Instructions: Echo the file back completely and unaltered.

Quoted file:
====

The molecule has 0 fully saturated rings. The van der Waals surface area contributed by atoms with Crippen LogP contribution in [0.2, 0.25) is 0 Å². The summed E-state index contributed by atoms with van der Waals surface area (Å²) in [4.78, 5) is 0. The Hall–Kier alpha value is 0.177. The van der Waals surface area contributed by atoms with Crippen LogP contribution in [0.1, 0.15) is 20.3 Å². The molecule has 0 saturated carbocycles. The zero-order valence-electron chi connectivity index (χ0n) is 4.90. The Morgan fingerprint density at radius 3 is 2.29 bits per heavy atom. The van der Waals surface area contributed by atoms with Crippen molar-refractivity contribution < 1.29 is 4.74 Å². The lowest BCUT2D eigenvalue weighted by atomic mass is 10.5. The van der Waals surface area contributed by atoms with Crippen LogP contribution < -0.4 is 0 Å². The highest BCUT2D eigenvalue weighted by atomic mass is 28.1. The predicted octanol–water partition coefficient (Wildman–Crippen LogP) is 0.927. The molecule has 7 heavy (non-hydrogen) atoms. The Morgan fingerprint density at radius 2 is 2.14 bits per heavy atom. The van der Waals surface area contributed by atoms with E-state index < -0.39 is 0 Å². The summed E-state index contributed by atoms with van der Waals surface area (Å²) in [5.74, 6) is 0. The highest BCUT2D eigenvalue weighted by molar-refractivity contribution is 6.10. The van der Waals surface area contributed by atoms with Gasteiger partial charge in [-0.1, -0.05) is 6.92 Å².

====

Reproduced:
The molecule has 0 fully saturated rings. The van der Waals surface area contributed by atoms with Crippen LogP contribution in [0.2, 0.25) is 0 Å². The summed E-state index contributed by atoms with van der Waals surface area (Å²) in [4.78, 5) is 0. The Hall–Kier alpha value is 0.177. The van der Waals surface area contributed by atoms with Crippen LogP contribution in [0.1, 0.15) is 20.3 Å². The molecule has 0 saturated carbocycles. The zero-order valence-electron chi connectivity index (χ0n) is 4.90. The Morgan fingerprint density at radius 3 is 2.29 bits per heavy atom. The van der Waals surface area contributed by atoms with Crippen molar-refractivity contribution < 1.29 is 4.74 Å². The lowest BCUT2D eigenvalue weighted by atomic mass is 10.5. The van der Waals surface area contributed by atoms with Crippen LogP contribution < -0.4 is 0 Å². The highest BCUT2D eigenvalue weighted by atomic mass is 28.1. The predicted octanol–water partition coefficient (Wildman–Crippen LogP) is 0.927. The molecule has 7 heavy (non-hydrogen) atoms. The Morgan fingerprint density at radius 2 is 2.14 bits per heavy atom. The van der Waals surface area contributed by atoms with E-state index < -0.39 is 0 Å². The summed E-state index contributed by atoms with van der Waals surface area (Å²) in [5.74, 6) is 0. The highest BCUT2D eigenvalue weighted by molar-refractivity contribution is 6.10. The van der Waals surface area contributed by atoms with Gasteiger partial charge in [-0.1, -0.05) is 6.92 Å².